Pennsylvania's school funding dispute headed to state's high court
April 21, 2015 11:21 PM
AP Photo/Ty Wright
The funding lawsuit was brought in November by six school districts, parents and other groups claiming that Pennsylvania’s funding system fails to meet the state’s obligation to students in poorer school districts.
By Karen Langley / Post-Gazette Harrisburg Bureau
HARRISBURG — A panel of judges ruled Tuesday that the power to make decisions on school funding rests with the General Assembly and not the courts.
The ruling from Commonwealth Court sets up an appeal to the state Supreme Court in a lawsuit claiming that Pennsylvania’s funding system fails to meet the state’s obligation to students in poorer school districts.
But attorneys for the school districts, parents and associations who brought the suit had argued that the adoption since that time of state academic standards allows the courts to assess whether students are achieving their educational objectives.
Attorneys for the petitioners said they will file an appeal to the state Supreme Court.
“This is a question of paramount importance to all Pennsylvanians, and we always knew this would ultimately be decided by the Pennsylvania Supreme Court,” Jennifer Clarke, executive director of the Public Interest Law Center of Philadelphia, said in a statement.
The six school districts, parents of school children, Pennsylvania Association of Rural and Small Schools, and Pennsylvania state conference of the NAACP say the state has violated its constitutional obligation to education by sending too little money to schools and by allowing schools in poor communities to operate with less funding per student than do schools in wealthy places.
In its ruling Tuesday, the Commonwealth Court panel said the level of funding needed for each student is a decision for the Legislature, not the courts.
“This is a legislative policy determination that has been solely committed to the General Assembly,” says the opinion, written by President Judge Dan Pellegrini.
In 1999, the Pennsylvania Supreme Court found that two lawsuits challenging how Pennsylvania funds its schools could not be decided by the courts, saying in a case brought by Philadelphia that the judicial branch could not overturn legislative decisions on education.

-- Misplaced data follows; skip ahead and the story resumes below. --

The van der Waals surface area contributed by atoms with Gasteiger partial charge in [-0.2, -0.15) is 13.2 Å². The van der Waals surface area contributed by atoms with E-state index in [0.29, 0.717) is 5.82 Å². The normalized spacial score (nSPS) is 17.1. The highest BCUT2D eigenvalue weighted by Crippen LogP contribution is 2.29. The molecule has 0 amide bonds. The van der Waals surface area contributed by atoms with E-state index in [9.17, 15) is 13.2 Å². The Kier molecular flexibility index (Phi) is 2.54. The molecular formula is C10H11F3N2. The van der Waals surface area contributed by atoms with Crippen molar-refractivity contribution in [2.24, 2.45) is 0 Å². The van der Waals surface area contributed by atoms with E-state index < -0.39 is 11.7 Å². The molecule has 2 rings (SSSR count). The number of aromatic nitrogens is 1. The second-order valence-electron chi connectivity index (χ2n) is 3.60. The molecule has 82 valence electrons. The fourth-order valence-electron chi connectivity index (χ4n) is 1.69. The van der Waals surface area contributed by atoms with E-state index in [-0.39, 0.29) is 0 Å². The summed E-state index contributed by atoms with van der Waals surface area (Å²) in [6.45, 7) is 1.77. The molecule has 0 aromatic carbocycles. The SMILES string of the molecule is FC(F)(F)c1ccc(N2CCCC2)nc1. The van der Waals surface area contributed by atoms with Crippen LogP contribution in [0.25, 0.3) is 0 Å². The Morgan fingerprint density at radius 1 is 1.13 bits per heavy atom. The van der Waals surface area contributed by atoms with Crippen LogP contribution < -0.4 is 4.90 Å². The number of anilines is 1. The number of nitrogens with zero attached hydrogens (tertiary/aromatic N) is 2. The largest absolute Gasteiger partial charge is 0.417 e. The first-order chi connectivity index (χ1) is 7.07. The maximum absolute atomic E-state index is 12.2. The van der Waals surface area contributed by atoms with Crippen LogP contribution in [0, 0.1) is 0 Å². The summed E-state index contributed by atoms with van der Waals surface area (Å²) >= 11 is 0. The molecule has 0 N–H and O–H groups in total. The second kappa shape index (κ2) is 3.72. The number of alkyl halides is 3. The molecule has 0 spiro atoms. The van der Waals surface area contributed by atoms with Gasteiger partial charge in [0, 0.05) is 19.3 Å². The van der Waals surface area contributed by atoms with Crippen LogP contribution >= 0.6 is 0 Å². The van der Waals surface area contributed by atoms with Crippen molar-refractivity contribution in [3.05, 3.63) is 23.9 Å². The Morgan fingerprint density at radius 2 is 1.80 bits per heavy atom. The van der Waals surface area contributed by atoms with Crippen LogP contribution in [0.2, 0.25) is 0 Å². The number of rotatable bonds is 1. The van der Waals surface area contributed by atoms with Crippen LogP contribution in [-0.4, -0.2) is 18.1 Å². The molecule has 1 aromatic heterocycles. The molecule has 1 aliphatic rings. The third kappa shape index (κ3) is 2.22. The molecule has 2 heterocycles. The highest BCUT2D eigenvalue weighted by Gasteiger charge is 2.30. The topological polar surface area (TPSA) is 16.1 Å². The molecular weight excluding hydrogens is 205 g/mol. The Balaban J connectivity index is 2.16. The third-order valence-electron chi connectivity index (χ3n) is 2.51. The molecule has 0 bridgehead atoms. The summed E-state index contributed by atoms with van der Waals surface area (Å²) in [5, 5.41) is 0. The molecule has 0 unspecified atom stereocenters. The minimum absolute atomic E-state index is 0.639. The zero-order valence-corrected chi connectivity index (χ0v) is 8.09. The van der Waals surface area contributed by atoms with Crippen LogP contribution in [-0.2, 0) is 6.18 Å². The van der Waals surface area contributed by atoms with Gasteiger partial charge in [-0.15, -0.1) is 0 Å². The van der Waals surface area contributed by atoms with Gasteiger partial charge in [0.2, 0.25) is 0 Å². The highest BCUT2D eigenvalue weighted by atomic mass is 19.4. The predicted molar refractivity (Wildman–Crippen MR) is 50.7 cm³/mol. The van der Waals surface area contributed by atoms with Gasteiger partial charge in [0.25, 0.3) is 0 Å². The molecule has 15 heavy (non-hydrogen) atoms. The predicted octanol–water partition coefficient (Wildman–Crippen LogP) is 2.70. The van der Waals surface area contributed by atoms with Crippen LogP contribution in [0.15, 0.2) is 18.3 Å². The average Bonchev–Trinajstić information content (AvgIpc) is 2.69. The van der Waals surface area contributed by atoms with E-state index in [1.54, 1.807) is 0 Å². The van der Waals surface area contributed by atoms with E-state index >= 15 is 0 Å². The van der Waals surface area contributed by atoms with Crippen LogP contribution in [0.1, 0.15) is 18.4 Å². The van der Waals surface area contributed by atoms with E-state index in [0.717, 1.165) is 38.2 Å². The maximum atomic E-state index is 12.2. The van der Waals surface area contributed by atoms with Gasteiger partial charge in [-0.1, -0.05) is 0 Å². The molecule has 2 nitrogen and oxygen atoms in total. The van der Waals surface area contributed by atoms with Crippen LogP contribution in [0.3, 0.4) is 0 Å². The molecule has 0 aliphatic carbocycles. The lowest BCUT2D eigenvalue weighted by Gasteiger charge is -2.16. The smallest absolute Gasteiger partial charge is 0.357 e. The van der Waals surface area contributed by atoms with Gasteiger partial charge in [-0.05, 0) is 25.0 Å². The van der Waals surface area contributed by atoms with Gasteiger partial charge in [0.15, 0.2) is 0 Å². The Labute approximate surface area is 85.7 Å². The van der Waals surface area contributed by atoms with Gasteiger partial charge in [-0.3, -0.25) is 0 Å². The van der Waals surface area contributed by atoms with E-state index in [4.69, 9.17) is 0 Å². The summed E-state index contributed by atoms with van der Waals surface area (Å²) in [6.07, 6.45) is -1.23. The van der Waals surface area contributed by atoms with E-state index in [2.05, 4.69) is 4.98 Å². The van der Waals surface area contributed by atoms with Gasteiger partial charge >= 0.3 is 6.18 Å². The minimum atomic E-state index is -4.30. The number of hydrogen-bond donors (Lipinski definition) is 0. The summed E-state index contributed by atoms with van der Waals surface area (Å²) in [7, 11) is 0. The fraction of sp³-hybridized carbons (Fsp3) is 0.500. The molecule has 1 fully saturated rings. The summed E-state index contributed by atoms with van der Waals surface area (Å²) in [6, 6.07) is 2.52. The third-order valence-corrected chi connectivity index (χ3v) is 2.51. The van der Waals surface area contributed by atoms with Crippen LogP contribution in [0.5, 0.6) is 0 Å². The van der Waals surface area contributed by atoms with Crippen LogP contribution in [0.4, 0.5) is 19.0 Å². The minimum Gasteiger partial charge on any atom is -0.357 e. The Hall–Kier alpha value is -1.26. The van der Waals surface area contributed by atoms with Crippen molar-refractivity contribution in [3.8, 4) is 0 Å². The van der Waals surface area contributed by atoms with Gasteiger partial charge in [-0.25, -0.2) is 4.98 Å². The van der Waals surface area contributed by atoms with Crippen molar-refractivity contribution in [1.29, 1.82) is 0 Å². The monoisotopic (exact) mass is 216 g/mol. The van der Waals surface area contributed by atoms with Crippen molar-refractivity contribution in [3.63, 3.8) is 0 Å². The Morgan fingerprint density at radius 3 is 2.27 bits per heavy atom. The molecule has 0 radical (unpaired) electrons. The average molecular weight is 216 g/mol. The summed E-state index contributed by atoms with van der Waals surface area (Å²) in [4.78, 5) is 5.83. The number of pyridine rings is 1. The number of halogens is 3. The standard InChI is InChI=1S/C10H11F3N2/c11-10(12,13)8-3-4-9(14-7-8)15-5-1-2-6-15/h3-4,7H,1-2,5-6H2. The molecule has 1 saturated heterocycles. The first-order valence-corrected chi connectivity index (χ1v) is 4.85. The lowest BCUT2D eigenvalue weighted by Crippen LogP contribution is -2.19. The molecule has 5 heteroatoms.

Legislative Republicans praised Tuesday’s ruling.
“Today’s decision by a unanimous Commonwealth Court validates our position that decisions regarding education funding are fully vested in the Legislature,” Senate President Pro Tem Joe Scarnati, R-Jefferson, said in a statement. He said an appeal of the ruling would increase the cost of the lawsuit to taxpayers.
Steve Miskin, spokesman for House Speaker Mike Turzai, noted that Gov. Tom Wolf’s nominee for education secretary, Pedro Rivera, was superintendent of the School District of Lancaster when that district joined the lawsuit.
A Democratic senator from Philadelphia saw the decision differently. Sen. Vincent Hughes, the ranking Democrat on the Senate Appropriations Committee, said the courts should “interject themselves” and ensure there is fair funding for schools. “We’ve waited far too long for the Legislature to appropriately respond,” he said. “When do the kids get equitable funding?”
Mr. Wolf has proposed boosting the main funding line for K-12 schools by $400 million. Jeffrey Sheridan, his spokesman, said the governor is committed to working with a government commission charged with recommending a school funding formula.
The school districts bringing the lawsuit are William Penn School District in southeastern Pennsylvania, the School District of Lancaster, Panther Valley School District in Carbon County, Greater Johnstown School District, Shenandoah Valley School District in Schuylkill County and Wilkes-Barre Area School District.
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